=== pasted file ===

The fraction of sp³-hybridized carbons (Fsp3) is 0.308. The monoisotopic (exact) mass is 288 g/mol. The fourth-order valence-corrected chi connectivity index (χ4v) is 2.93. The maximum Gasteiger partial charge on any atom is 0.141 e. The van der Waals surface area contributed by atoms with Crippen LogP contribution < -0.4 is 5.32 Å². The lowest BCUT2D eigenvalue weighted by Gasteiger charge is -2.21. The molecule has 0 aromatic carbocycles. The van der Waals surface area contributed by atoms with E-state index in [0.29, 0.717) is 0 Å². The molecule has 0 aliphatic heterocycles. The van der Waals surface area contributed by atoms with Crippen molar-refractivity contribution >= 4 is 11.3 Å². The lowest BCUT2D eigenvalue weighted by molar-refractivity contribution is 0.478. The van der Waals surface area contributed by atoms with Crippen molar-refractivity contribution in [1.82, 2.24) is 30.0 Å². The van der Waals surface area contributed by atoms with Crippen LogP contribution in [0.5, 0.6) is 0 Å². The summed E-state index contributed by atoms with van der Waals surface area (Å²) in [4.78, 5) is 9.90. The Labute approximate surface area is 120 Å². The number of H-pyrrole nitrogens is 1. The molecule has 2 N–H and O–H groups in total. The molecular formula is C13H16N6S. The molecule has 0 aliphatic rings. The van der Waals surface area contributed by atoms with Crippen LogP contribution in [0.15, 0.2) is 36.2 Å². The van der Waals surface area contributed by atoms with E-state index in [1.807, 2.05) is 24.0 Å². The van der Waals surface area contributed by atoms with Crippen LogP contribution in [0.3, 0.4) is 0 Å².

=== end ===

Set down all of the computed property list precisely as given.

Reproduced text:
The fraction of sp³-hybridized carbons (Fsp3) is 0.308. The monoisotopic (exact) mass is 288 g/mol. The fourth-order valence-corrected chi connectivity index (χ4v) is 2.93. The maximum Gasteiger partial charge on any atom is 0.141 e. The van der Waals surface area contributed by atoms with Crippen LogP contribution < -0.4 is 5.32 Å². The lowest BCUT2D eigenvalue weighted by Gasteiger charge is -2.21. The molecule has 0 aromatic carbocycles. The van der Waals surface area contributed by atoms with E-state index in [0.29, 0.717) is 0 Å². The molecule has 0 aliphatic heterocycles. The van der Waals surface area contributed by atoms with Crippen molar-refractivity contribution >= 4 is 11.3 Å². The lowest BCUT2D eigenvalue weighted by molar-refractivity contribution is 0.478. The van der Waals surface area contributed by atoms with Crippen molar-refractivity contribution in [1.82, 2.24) is 30.0 Å². The van der Waals surface area contributed by atoms with Crippen LogP contribution in [0.5, 0.6) is 0 Å². The summed E-state index contributed by atoms with van der Waals surface area (Å²) in [4.78, 5) is 9.90. The Labute approximate surface area is 120 Å². The number of H-pyrrole nitrogens is 1. The molecule has 2 N–H and O–H groups in total. The molecular formula is C13H16N6S. The molecule has 0 aliphatic rings. The van der Waals surface area contributed by atoms with Crippen LogP contribution in [0.15, 0.2) is 36.2 Å². The van der Waals surface area contributed by atoms with E-state index in [1.807, 2.05) is 24.0 Å². The van der Waals surface area contributed by atoms with Crippen LogP contribution in [0.3, 0.4) is 0 Å².